It appears that the school officials at Bonners Ferry High School have learned to appreciate the concept of collective population punishment. After a series of faux bomb threats scrawled in the boy’s bathroom, school officials have placed large areas under continual surveillance and reportedly withheld food from all boys to try to prompt them to turn in the culprits.
Last year, the school had a wave of hoax threats. Two students were prosecuted and another was expelled as a result. After shutting down the school after someone scribbled something referring to a bomb, the school reportedly told parents that male students would be denied lunches since the boy’s bathroom was the scene of the scribbling.
I certainly understand the frustration of the school since this is the 11th such hoax. However, the article below reports that the school responded with collective punishment based on gender: all male students at the high school lost their lunchtime privileges for two days to put pressure on students to turn in their friends.
There are a number of problems. Starting with the least problematic, two days of bag lunches hardly seems likely to produce public condemnations or confessions. Second, why wouldn’t there also be a possibility that girls also know of the culprit? Third, in my day, denial of a school lunch would be a reward as a protection from Sloppy Joe overload.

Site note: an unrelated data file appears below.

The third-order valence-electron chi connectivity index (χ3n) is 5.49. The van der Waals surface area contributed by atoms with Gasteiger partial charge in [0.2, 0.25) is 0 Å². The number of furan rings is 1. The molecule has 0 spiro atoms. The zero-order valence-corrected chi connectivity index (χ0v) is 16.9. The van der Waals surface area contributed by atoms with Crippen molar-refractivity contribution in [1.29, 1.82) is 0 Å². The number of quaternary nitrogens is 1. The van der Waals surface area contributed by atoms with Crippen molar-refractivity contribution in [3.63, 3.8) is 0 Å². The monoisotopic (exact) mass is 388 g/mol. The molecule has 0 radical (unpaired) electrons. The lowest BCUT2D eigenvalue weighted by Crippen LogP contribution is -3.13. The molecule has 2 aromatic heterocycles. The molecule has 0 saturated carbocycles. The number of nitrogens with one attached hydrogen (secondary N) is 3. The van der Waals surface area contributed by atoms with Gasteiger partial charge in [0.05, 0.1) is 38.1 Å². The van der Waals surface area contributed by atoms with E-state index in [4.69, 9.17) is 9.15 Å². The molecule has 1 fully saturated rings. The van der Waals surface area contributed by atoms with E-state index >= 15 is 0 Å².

Finally, and more importantly, the school is teaching students that collective punishment and coercions is a proper response to such problems. No individualized suspicion. No reasonable suspicion. Just collective punishment due to some clown who scribbled a thoughtless note on some bathroom stall.
However, Richard Conley, superintendent of the Boundary County School District insists “I think the message got sent. We’ve had a very, very good response from the student body.”
In case any of the “Badger Boys” are looking for authority, they may want to cite Article 33 of the Fourth Geneva Convention: “No persons may be punished for an offense he or she has not personally committed. Collective penalties and likewise all measures of intimidation or of terrorism are prohibited.” The association of collective punishment with terrorism is worth noting.
Moreover, I am bit surprised that the school can suspend school lunches, which are subject to state and federal law.
I am not saying that this is akin to the Germans taking out every tenth male for a firing squad in a French village for punishment for the activities of the Maquis in World War II. Two days of bag lunches is not a major punishment. However, the use of collective punishment sounds a terrible message to students about basic rights and due process.
What do you think?